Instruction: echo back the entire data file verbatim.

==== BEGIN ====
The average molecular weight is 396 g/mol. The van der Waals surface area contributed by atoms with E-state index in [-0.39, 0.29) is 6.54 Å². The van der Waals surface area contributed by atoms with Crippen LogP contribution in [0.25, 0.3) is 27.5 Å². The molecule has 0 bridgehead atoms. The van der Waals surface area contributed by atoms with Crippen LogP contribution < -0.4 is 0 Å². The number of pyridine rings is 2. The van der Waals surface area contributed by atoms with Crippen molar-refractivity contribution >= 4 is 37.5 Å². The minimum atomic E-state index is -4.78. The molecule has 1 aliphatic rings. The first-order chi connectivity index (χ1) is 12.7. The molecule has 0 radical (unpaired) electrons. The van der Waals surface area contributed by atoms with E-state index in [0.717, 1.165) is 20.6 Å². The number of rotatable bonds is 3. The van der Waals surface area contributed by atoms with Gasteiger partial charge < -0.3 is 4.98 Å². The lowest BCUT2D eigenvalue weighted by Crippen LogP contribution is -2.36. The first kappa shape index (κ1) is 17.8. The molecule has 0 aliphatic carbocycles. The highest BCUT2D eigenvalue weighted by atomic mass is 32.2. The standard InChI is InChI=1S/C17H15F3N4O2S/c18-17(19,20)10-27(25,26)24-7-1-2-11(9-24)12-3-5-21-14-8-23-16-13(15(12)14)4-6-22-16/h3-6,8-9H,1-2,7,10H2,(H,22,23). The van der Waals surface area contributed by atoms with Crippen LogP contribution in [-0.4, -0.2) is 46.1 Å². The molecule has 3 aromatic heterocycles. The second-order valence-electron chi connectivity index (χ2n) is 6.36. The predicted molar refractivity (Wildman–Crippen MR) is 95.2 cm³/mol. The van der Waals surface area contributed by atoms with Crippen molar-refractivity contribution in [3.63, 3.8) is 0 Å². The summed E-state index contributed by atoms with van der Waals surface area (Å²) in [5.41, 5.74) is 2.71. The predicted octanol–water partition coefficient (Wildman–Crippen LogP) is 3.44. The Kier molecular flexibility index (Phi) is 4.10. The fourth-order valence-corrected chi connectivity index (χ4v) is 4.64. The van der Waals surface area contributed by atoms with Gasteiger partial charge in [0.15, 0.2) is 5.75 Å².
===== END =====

The average molecular weight is 396 g/mol. The van der Waals surface area contributed by atoms with E-state index in [-0.39, 0.29) is 6.54 Å². The van der Waals surface area contributed by atoms with Crippen LogP contribution in [0.25, 0.3) is 27.5 Å². The molecule has 0 bridgehead atoms. The van der Waals surface area contributed by atoms with Crippen LogP contribution < -0.4 is 0 Å². The number of pyridine rings is 2. The van der Waals surface area contributed by atoms with Crippen molar-refractivity contribution >= 4 is 37.5 Å². The minimum atomic E-state index is -4.78. The molecule has 1 aliphatic rings. The first-order chi connectivity index (χ1) is 12.7. The molecule has 0 radical (unpaired) electrons. The van der Waals surface area contributed by atoms with E-state index in [0.717, 1.165) is 20.6 Å². The number of rotatable bonds is 3. The van der Waals surface area contributed by atoms with Gasteiger partial charge < -0.3 is 4.98 Å². The lowest BCUT2D eigenvalue weighted by Crippen LogP contribution is -2.36. The first kappa shape index (κ1) is 17.8. The molecule has 0 aliphatic carbocycles. The highest BCUT2D eigenvalue weighted by atomic mass is 32.2. The standard InChI is InChI=1S/C17H15F3N4O2S/c18-17(19,20)10-27(25,26)24-7-1-2-11(9-24)12-3-5-21-14-8-23-16-13(15(12)14)4-6-22-16/h3-6,8-9H,1-2,7,10H2,(H,22,23). The van der Waals surface area contributed by atoms with Crippen LogP contribution in [-0.4, -0.2) is 46.1 Å². The molecule has 3 aromatic heterocycles. The second-order valence-electron chi connectivity index (χ2n) is 6.36. The predicted molar refractivity (Wildman–Crippen MR) is 95.2 cm³/mol. The van der Waals surface area contributed by atoms with Crippen molar-refractivity contribution in [3.63, 3.8) is 0 Å². The summed E-state index contributed by atoms with van der Waals surface area (Å²) in [5.41, 5.74) is 2.71. The predicted octanol–water partition coefficient (Wildman–Crippen LogP) is 3.44. The Kier molecular flexibility index (Phi) is 4.10. The fourth-order valence-corrected chi connectivity index (χ4v) is 4.64. The van der Waals surface area contributed by atoms with Gasteiger partial charge in [0.15, 0.2) is 5.75 Å².